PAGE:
Blood pressure is the force or pressure exerted by the heart in pumping blood. It also describes the pressure of blood in your arteries.
Blood pressure is measured with two readings - a systolic reading and a diastolic reading eg 120/80. The top reading (systolic) describes the blood pressure that is reached when your heart contracts to pump blood out of the heart chambers. You can think of it as like the level of the sea when a wave rises. The lower reading (diastolic) describes the blood pressure when the heart is relaxed, which is like when the wave recedes.
A problem occurs when your blood pressure high and the force on your heart to pump blood around the body becomes too much. Your heart is like any other muscle and if it has to work too hard it begins to cause problems. High blood pressure can damage arteries, making it easier for them to become blocked - and if this happens in an artery to the brain, it can cause a stroke.
Blood pressure can be easily measured using a sphygmomanometer. They give a systolic reading, and a diastolic reading, expressed as 120/80 for example. These devices are fairly common now and you can even buy one for home use, although always consult a doctor. The serious effects of high blood pressure usually develop only after it has been high for a number of years - in the meantime, there are no symptoms to warn you. But regular checks mean it's possible to detect rising blood pressure before it does any damage. Regular checks are especially important for people who have a family history of high blood pressure.
Blood pressure readings:
• Low blood pressure: less than 120/80 (you may experience fainting and diziness, especially when changing height)
• Normal blood pressure: 120/80
• High / normal blood pressure: between 120/80 and 140/90
• High blood pressure or Hypertension: 140/90 (usually medication is prescribed at these levels)
• Very high blood pressure: 180/110 or above (please seek medical advice immediately)
The most important thing you can do to prevent or reduce high blood pressure is by making several lifestyle changes:
• Weight:- losing weight will help reduce your blood pressure. Weight loss can be achieved with the correct combination of good nutrition and exercise, so try and eat healthy foods and get moving! Not sure what to do? Then contact us for more information on eating healthy foods for weight loss and starting a fitness program. Also see below how exercise helps reduce high blood pressure.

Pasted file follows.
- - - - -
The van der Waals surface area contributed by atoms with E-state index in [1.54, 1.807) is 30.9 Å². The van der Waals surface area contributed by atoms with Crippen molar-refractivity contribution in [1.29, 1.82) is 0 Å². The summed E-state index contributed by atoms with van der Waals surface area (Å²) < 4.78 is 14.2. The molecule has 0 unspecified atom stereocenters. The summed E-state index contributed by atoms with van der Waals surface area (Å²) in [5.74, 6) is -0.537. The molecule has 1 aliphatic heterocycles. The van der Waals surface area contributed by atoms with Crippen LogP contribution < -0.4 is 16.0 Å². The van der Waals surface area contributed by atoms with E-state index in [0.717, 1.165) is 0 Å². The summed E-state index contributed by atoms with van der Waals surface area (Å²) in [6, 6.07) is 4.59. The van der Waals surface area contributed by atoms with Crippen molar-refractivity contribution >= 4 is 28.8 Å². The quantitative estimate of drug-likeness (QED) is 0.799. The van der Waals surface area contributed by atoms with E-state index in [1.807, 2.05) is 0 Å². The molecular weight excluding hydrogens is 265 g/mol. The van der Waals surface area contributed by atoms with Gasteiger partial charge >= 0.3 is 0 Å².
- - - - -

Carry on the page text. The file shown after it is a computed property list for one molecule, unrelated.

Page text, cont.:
• Regular exercise:- it is very important for both weight loss and preventing high blood pressure to be active and regularly exercising. Thanks to cars and labour saving gadgets, we've become used to thinking that movement is an inconvenience. But any opportunity to be active or exercise, whether it's walking to the shops, weeding the garden, doing housework or taking the stairs instead of the lift is a way of improving health. More activity and exercise means a stronger and healthier cardiovascular system and lower blood pressure.
• Salt:- too much salt in the diet may also contribute to high blood pressure. Most people in Australia eat far more salt than they need - this is because many foods, especially fast foods, snack foods and processed foods from the supermarket contain a lot of salt. But it's not difficult to eat less salt if you eat more fresh food and choose products labelled "low salt or "no added salt". If you have high blood pressure don't add salt at the table and reduce the amount you use in cooking. If you're used to adding a lot of salt, try cutting down the amount you use gradually. Add extra flavour by using more herbs, spices, lemon juice, garlic, fresh ginger or chilli.
• Smoking:- although smoking doesn't directly increase blood pressure it can add to the harm caused by high blood pressure, and increase the risk of stroke and heart disease as well as many other health problems. Once you stop smoking this extra harm is soon reduced and you'll have less risk of health problems as well as high blood pressure.
• Alcohol:- too much alcohol contributes to high blood pressure. However there's evidence that drinking a moderate amount of alcohol - one to two standard drinks a day - may help prevent diseases like stroke and heart disease. Alcohol is a vasodilator (it opens up your veins) which for a limited time reduces your blood pressure. However, too much alcohol will increase blood pressure because of the excess calories you take in leads to weight gain and higher blood pressure. See our article on alcohol and weight loss.
To find out more about more about high blood pressure, how to reduce high blood pressure, or blood pressure treatment contact us!